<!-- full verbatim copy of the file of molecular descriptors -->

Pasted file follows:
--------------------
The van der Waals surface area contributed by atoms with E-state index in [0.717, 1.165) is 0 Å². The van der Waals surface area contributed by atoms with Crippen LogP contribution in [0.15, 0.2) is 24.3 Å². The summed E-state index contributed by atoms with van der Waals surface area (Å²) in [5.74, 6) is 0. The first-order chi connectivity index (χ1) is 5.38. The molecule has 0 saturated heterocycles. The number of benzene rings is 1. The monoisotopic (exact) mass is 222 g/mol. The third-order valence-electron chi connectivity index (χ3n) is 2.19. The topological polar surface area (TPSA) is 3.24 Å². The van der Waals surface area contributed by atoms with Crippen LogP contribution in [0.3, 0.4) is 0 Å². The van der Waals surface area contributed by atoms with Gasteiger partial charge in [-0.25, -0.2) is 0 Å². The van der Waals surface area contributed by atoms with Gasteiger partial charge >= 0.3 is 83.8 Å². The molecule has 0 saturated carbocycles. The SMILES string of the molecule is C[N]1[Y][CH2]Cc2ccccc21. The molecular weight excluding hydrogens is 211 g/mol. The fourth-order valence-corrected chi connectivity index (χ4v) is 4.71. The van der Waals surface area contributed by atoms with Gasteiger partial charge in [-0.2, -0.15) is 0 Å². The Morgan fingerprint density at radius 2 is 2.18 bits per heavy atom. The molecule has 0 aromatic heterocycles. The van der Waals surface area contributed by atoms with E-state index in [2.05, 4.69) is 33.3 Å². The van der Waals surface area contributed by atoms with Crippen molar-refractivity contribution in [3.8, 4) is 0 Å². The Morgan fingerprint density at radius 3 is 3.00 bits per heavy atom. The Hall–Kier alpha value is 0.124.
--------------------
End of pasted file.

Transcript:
The van der Waals surface area contributed by atoms with E-state index in [0.717, 1.165) is 0 Å². The van der Waals surface area contributed by atoms with Crippen LogP contribution in [0.15, 0.2) is 24.3 Å². The summed E-state index contributed by atoms with van der Waals surface area (Å²) in [5.74, 6) is 0. The first-order chi connectivity index (χ1) is 5.38. The molecule has 0 saturated heterocycles. The number of benzene rings is 1. The monoisotopic (exact) mass is 222 g/mol. The third-order valence-electron chi connectivity index (χ3n) is 2.19. The topological polar surface area (TPSA) is 3.24 Å². The van der Waals surface area contributed by atoms with Crippen LogP contribution in [0.3, 0.4) is 0 Å². The van der Waals surface area contributed by atoms with Gasteiger partial charge in [-0.25, -0.2) is 0 Å². The van der Waals surface area contributed by atoms with Gasteiger partial charge >= 0.3 is 83.8 Å². The molecule has 0 saturated carbocycles. The SMILES string of the molecule is C[N]1[Y][CH2]Cc2ccccc21. The molecular weight excluding hydrogens is 211 g/mol. The fourth-order valence-corrected chi connectivity index (χ4v) is 4.71. The van der Waals surface area contributed by atoms with Gasteiger partial charge in [-0.2, -0.15) is 0 Å². The Morgan fingerprint density at radius 2 is 2.18 bits per heavy atom. The molecule has 0 aromatic heterocycles. The van der Waals surface area contributed by atoms with E-state index in [2.05, 4.69) is 33.3 Å². The van der Waals surface area contributed by atoms with Crippen molar-refractivity contribution in [3.8, 4) is 0 Å². The Morgan fingerprint density at radius 3 is 3.00 bits per heavy atom. The Hall–Kier alpha value is 0.124.